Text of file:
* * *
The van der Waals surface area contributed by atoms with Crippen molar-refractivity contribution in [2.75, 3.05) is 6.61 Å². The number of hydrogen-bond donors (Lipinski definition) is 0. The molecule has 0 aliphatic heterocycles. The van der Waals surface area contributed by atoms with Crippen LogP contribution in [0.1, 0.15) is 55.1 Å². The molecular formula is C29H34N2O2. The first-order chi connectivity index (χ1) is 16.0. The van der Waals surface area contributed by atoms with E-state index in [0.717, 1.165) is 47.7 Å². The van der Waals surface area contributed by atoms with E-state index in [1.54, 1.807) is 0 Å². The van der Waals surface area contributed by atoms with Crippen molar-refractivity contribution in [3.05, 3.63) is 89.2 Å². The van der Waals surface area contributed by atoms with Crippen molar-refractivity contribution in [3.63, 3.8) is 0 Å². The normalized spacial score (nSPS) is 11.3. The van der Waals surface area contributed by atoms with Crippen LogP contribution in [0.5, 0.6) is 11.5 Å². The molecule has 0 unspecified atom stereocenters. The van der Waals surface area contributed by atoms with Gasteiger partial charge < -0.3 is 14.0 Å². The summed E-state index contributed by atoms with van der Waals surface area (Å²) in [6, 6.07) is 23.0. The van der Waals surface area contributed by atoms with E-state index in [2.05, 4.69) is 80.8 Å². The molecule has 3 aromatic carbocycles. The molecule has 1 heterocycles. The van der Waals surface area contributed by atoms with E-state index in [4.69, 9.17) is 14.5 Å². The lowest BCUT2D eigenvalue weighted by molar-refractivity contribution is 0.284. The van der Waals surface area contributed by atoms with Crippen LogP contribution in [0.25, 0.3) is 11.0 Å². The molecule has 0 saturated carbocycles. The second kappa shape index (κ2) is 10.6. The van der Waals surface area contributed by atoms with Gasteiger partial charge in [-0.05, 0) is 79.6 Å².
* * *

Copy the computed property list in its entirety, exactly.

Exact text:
The van der Waals surface area contributed by atoms with Crippen molar-refractivity contribution in [2.75, 3.05) is 6.61 Å². The number of hydrogen-bond donors (Lipinski definition) is 0. The molecule has 0 aliphatic heterocycles. The van der Waals surface area contributed by atoms with Crippen LogP contribution in [0.1, 0.15) is 55.1 Å². The molecular formula is C29H34N2O2. The first-order chi connectivity index (χ1) is 16.0. The van der Waals surface area contributed by atoms with E-state index in [0.717, 1.165) is 47.7 Å². The van der Waals surface area contributed by atoms with E-state index in [1.54, 1.807) is 0 Å². The van der Waals surface area contributed by atoms with Crippen molar-refractivity contribution in [3.05, 3.63) is 89.2 Å². The van der Waals surface area contributed by atoms with Crippen molar-refractivity contribution in [3.63, 3.8) is 0 Å². The normalized spacial score (nSPS) is 11.3. The van der Waals surface area contributed by atoms with Crippen LogP contribution in [0.5, 0.6) is 11.5 Å². The molecule has 0 unspecified atom stereocenters. The van der Waals surface area contributed by atoms with Gasteiger partial charge < -0.3 is 14.0 Å². The summed E-state index contributed by atoms with van der Waals surface area (Å²) in [6, 6.07) is 23.0. The van der Waals surface area contributed by atoms with E-state index in [2.05, 4.69) is 80.8 Å². The molecule has 3 aromatic carbocycles. The molecule has 1 heterocycles. The van der Waals surface area contributed by atoms with E-state index in [4.69, 9.17) is 14.5 Å². The lowest BCUT2D eigenvalue weighted by molar-refractivity contribution is 0.284. The van der Waals surface area contributed by atoms with Crippen LogP contribution in [0.25, 0.3) is 11.0 Å². The molecule has 0 saturated carbocycles. The second kappa shape index (κ2) is 10.6. The van der Waals surface area contributed by atoms with Gasteiger partial charge in [-0.05, 0) is 79.6 Å².